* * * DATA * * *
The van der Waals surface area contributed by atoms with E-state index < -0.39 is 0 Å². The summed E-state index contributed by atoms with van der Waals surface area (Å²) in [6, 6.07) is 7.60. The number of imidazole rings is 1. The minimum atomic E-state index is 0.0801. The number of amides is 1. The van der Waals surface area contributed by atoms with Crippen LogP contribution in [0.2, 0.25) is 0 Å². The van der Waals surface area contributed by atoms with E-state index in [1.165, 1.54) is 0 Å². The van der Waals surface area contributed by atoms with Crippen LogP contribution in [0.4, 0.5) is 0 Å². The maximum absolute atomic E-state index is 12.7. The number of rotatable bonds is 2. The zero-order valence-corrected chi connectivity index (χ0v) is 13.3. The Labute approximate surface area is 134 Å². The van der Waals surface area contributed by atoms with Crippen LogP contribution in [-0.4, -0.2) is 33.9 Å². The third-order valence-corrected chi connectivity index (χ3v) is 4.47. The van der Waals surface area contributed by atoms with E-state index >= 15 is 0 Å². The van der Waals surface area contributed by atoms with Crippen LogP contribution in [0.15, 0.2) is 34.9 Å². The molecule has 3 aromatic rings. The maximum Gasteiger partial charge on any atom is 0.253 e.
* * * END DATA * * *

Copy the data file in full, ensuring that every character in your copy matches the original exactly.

The van der Waals surface area contributed by atoms with E-state index < -0.39 is 0 Å². The summed E-state index contributed by atoms with van der Waals surface area (Å²) in [6, 6.07) is 7.60. The number of imidazole rings is 1. The minimum atomic E-state index is 0.0801. The number of amides is 1. The van der Waals surface area contributed by atoms with Crippen LogP contribution in [0.2, 0.25) is 0 Å². The van der Waals surface area contributed by atoms with E-state index in [1.165, 1.54) is 0 Å². The van der Waals surface area contributed by atoms with Crippen LogP contribution in [0.4, 0.5) is 0 Å². The maximum absolute atomic E-state index is 12.7. The number of rotatable bonds is 2. The zero-order valence-corrected chi connectivity index (χ0v) is 13.3. The Labute approximate surface area is 134 Å². The van der Waals surface area contributed by atoms with Crippen LogP contribution in [-0.4, -0.2) is 33.9 Å². The third-order valence-corrected chi connectivity index (χ3v) is 4.47. The van der Waals surface area contributed by atoms with E-state index >= 15 is 0 Å². The van der Waals surface area contributed by atoms with Crippen LogP contribution in [0.15, 0.2) is 34.9 Å². The molecule has 3 aromatic rings. The maximum Gasteiger partial charge on any atom is 0.253 e.